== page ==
You may have heard that last week was the Women’s March in major cities (and probably not major cities) across the United States. As far as I know, they were completely safe and no one was arrested.
I took part in the one on the Upper West Side of New York City and marched downtown. To be quite honest, it was a very short march. But it’s always nice to band together with people who are as outraged by outrageous policies are you are. The internet cannot provide that kind of camaraderie (sorry, Internet).
Last year when I planned my trip to Budapest and Vienna, I had no idea that I was arriving on the day of Hungarian Independence Day. I was informed of this by a woman helping me buy a bus pass and I saw it as a serendipitous accident.
I dropped my bag off at the hostel and made my way to the the Museum of Terror since it was free that day (to honor Hungary’s independence). On my way back, walking down Andrassy Street, the main shopping street in the center of the city, I saw a huge stage set up and a huge crowd outside of it. There were a ton of people there but it looked pretty tame considering what I’d seen going down in the past at New York City protests.
Even more surprising? I say only one, maybe two, police officers.
These two guys on the right were the only ones I saw.
New York City protests, and the United States in general, are stupidly over policed. It’s like they’re expecting us to get out of hand. Which doesn’t instill a lot of trust in them, to be honest. Usually before a march has even begun, I’ll see a bunch of cops arrive in riot gear. Really, NYPD?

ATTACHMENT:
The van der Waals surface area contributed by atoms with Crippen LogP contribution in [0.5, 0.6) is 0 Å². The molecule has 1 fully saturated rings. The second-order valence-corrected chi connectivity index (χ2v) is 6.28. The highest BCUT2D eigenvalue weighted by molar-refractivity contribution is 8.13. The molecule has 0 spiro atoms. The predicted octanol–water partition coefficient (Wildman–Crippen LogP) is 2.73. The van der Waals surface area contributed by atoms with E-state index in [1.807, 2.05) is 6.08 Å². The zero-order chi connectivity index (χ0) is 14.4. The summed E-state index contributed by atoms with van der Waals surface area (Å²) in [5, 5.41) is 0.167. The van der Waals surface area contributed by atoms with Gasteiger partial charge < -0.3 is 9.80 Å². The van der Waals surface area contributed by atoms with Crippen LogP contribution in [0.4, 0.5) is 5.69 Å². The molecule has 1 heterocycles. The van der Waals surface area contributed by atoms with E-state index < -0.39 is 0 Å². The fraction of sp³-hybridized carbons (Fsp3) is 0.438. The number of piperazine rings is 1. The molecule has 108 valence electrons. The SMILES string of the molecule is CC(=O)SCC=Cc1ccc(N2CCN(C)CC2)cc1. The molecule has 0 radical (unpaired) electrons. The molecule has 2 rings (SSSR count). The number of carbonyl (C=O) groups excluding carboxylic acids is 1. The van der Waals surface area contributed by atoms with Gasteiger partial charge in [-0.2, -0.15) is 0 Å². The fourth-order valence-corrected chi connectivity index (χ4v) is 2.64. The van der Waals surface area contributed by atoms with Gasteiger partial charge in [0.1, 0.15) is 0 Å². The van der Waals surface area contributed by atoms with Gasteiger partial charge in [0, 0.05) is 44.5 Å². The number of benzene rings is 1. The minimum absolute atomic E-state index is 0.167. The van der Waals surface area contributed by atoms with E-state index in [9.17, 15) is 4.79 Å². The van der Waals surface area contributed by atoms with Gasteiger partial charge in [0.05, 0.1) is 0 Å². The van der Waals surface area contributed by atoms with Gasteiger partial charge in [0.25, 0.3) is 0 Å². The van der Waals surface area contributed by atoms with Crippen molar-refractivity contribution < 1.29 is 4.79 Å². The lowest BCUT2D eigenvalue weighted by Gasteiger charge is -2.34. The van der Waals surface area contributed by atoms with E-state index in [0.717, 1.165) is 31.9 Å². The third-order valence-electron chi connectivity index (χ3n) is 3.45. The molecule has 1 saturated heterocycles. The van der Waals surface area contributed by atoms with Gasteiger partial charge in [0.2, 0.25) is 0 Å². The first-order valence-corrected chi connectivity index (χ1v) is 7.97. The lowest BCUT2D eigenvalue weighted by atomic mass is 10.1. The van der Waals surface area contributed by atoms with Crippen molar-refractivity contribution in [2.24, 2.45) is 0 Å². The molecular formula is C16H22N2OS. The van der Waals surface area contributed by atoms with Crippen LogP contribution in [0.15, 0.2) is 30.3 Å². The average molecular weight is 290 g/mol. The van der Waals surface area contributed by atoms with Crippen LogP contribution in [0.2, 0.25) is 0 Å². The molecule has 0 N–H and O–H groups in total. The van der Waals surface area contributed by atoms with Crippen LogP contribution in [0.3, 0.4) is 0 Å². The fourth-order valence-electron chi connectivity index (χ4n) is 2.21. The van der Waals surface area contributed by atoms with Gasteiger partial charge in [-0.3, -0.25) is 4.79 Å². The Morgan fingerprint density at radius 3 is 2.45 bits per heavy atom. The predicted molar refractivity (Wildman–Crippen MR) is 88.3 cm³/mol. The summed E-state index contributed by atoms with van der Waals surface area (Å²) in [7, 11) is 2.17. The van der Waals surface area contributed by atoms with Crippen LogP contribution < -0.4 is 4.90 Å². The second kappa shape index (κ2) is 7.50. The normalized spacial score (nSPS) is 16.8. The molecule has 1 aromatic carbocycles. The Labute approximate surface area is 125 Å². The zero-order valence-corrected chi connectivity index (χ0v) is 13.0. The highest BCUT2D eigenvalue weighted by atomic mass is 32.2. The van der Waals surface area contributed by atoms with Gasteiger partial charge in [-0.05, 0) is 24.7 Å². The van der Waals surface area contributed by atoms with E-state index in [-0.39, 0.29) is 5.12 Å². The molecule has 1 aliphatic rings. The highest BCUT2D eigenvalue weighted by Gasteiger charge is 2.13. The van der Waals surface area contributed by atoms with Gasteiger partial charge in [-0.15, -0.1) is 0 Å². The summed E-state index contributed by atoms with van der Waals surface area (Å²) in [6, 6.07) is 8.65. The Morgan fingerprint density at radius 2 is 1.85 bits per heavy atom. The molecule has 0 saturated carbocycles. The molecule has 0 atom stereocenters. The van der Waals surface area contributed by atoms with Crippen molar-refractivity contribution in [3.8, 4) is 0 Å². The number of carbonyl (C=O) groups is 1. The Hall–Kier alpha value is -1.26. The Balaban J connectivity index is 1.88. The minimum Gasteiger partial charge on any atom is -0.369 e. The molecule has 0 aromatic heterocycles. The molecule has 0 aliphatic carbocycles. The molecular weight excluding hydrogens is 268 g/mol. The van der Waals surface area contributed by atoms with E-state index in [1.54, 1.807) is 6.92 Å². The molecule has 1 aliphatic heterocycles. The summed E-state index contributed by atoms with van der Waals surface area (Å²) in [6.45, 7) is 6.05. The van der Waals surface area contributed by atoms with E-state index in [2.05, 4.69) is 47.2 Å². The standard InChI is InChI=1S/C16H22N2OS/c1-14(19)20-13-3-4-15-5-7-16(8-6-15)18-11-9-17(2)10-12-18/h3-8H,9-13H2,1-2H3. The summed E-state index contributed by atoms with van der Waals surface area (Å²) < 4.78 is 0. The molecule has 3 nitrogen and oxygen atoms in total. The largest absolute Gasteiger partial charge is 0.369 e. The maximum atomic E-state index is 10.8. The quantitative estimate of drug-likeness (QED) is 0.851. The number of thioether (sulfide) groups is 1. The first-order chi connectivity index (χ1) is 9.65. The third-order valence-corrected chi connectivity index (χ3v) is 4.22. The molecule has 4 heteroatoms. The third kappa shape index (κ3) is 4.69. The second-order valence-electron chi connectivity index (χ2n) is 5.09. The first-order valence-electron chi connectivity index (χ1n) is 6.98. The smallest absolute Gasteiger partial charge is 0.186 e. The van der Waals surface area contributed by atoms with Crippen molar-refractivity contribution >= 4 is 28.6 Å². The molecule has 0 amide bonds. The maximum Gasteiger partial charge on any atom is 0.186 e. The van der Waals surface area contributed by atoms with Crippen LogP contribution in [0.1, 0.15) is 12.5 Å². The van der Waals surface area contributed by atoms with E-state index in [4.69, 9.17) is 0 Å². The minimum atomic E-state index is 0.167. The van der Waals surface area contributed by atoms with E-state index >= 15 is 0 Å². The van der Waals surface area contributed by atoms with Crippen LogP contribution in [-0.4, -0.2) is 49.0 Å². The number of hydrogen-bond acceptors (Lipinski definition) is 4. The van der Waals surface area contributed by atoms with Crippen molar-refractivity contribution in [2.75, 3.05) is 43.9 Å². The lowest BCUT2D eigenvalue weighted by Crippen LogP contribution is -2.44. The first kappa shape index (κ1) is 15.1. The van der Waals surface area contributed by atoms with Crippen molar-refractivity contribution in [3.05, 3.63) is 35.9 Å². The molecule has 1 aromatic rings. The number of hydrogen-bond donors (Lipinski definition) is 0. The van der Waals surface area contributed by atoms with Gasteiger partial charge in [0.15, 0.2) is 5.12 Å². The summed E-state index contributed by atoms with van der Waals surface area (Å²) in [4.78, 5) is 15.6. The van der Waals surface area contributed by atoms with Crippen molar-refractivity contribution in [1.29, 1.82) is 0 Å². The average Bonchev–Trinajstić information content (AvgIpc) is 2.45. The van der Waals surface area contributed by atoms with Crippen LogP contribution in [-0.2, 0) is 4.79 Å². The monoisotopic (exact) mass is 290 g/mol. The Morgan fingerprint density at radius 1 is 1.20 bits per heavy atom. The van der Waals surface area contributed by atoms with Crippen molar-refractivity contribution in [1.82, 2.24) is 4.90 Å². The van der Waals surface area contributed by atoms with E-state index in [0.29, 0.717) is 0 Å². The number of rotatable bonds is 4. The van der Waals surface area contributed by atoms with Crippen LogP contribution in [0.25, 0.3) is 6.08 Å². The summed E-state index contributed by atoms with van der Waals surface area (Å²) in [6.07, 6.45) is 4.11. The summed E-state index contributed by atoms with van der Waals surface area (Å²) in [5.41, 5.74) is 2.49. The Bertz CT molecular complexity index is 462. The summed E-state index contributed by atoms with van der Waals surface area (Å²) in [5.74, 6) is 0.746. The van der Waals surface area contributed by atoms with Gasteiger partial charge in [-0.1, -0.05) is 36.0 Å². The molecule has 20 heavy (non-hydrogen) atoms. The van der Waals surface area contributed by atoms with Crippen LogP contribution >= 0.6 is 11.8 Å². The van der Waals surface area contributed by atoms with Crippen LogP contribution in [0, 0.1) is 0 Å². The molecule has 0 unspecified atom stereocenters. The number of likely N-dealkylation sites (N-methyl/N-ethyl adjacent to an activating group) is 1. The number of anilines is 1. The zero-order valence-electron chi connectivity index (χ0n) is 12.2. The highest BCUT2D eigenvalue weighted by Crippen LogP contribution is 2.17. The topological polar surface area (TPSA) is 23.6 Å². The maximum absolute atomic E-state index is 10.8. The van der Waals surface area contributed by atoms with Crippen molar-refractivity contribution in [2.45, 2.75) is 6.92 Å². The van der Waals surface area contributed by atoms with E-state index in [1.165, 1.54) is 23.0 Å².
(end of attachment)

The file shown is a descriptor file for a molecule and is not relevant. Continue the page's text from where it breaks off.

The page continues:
I’m sure there was some semblance of security on Andrassy Street, but they were inconspicuous and there was no riot gear.
I stumbled upon the rally and asked a local what was going on and she said that students were protesting against tuition raises, I believe. I also remember later that night seeing the tail end of this march that I later read about here which was protesting the Hungarian Prime Minister Viktor Orban who was running on an extremely conservative, anti-immigrant, right wing platform for a third term.
I also almost went to Bratislava in the middle of their protests but I instead went to Salzburg. I sometimes contemplate whether I should’ve gone to Bratislava anyways.
My point is: If you hear there’s a protest going on in a city that you’re visiting, don’t let it deter you. Keep your plans and check out what’s going on. You can learn about the political climate of the country and what’s going on. It’ll be a lot more interesting than that guided bus tour you may have been originally planning on taking.
But of course: Be safe!